Federal Finance Minister Bill Morneau taxed his brain and concluded that the coronavirus would have a significant impact on the Canadian economy. He told a Calgary audience, “I do want to acknowledge that the virus is undoubtedly going to have an economic impact.” He went on to say “We know the impact is real. It’s going to be felt across the country but perhaps even more so here in the oil and gas sector.”
Cynics might suggest that the Finance Minister was attempting to use the tragedy of the coronavirus outbreak to mask his government’s incompetence around the energy file. He bragged about the progress on the Trans-Mountain pipeline and how it is creating benefits for indigenous peoples. He didn’t say anything about the report that the cost to complete the project jumped 68% to $12.6 billion.
The Canadian dollar continued to ignore domestic developments and tracked broad U.S. dollar sentiment. That sentiment shifted slightly with the greenback giving back a small part of yesterday’s gains. Asia equity indexes closed on a mixed note. The Hong Kong and Shanghai indexes rose, while Japanese markets were shuttered for holidays. European equity indexes made new record highs and U.S. futures suggest another positive opening for Wall Street.
The only concern is how U.S. Federal Reserve Chairman Jerome Powell will answer coronavirus questions during his congressional testimony today and tomorrow. The text of the Fed’s Monetary Policy Report was released earlier. It echoed the outlook from the December and January Federal Open Market Committee meetings.
The U.S. dollar opened on a mixed note this morning, after closing with gains across the board yesterday.
EUR/USD is suffering in early Toronto trading and is at its overnight low of 1.0906. Political turmoil inside Germany’s ruling CDU party, accelerated losses below support at 1.0940 on Monday, and the single currency has yet to recover. Bearish EUR/USD sentiment from U.S. economic outperformance compared to the eurozone fueled earlier selling and that sentiment worsened as President Trump is talking about eurozone trade.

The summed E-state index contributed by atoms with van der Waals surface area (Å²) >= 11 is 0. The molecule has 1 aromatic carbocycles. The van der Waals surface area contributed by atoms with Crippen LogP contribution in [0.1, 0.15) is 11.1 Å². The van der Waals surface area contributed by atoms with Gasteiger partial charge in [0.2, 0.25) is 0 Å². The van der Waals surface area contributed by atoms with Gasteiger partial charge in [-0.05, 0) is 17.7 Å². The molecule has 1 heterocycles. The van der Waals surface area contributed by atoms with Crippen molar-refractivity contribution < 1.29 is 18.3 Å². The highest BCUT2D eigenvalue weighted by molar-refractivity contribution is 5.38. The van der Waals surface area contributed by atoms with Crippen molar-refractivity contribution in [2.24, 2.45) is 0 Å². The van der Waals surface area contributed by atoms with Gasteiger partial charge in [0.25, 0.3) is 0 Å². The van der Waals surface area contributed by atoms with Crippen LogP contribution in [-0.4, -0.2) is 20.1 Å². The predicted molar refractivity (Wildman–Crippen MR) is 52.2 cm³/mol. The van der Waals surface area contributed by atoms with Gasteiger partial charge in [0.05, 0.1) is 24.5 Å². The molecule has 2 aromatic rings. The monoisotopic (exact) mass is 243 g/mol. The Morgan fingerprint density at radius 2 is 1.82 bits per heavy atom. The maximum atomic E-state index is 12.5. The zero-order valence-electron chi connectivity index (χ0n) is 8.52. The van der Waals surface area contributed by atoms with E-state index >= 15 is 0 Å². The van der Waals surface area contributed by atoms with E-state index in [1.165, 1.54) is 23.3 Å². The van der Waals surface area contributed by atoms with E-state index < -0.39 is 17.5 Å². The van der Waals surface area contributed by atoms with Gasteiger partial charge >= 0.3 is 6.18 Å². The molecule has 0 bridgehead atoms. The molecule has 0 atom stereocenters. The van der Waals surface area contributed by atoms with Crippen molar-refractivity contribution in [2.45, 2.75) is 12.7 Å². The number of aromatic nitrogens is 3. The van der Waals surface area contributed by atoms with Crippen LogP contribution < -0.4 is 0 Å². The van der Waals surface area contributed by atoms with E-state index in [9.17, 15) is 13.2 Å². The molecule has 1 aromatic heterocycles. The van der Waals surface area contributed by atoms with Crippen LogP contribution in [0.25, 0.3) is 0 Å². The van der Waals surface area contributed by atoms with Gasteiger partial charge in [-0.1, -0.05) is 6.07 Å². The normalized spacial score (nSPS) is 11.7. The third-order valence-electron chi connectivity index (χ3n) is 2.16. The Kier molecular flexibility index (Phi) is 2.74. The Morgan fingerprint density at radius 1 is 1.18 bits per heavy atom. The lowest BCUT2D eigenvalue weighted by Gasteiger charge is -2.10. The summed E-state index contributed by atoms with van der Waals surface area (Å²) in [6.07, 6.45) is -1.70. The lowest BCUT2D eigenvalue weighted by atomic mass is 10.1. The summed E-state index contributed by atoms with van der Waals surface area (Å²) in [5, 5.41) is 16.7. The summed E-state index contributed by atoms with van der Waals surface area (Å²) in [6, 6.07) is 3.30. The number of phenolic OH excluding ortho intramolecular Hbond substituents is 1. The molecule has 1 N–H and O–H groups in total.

There were a lot of economic reports released in the U.K. today. Q4 Gross Domestic Product was unchanged, the trade surplus widened, but Industrial and Manufacturing production slumped. The data sparked a mild bout of profit-taking and GBP/USD climbed to $1.2940 from $1.2896
AUD/USD and NZD/USD opened in Toronto with small gains. NZD/USD traders are biding their time until the Reserve Bank of New Zealand monetary policy statement is released tomorrow. Expectations are for unchanged rates and a steady policy outlook.
The U.S. and Canadian economic calendars are empty today, leaving Canadian dollar direction at the mercy of broad U.S. dollar moves.
Rahim Madhavji is the President of KnightsbridgeFX.com, a Canadian currency exchange that provides better rates than the banks to Canadians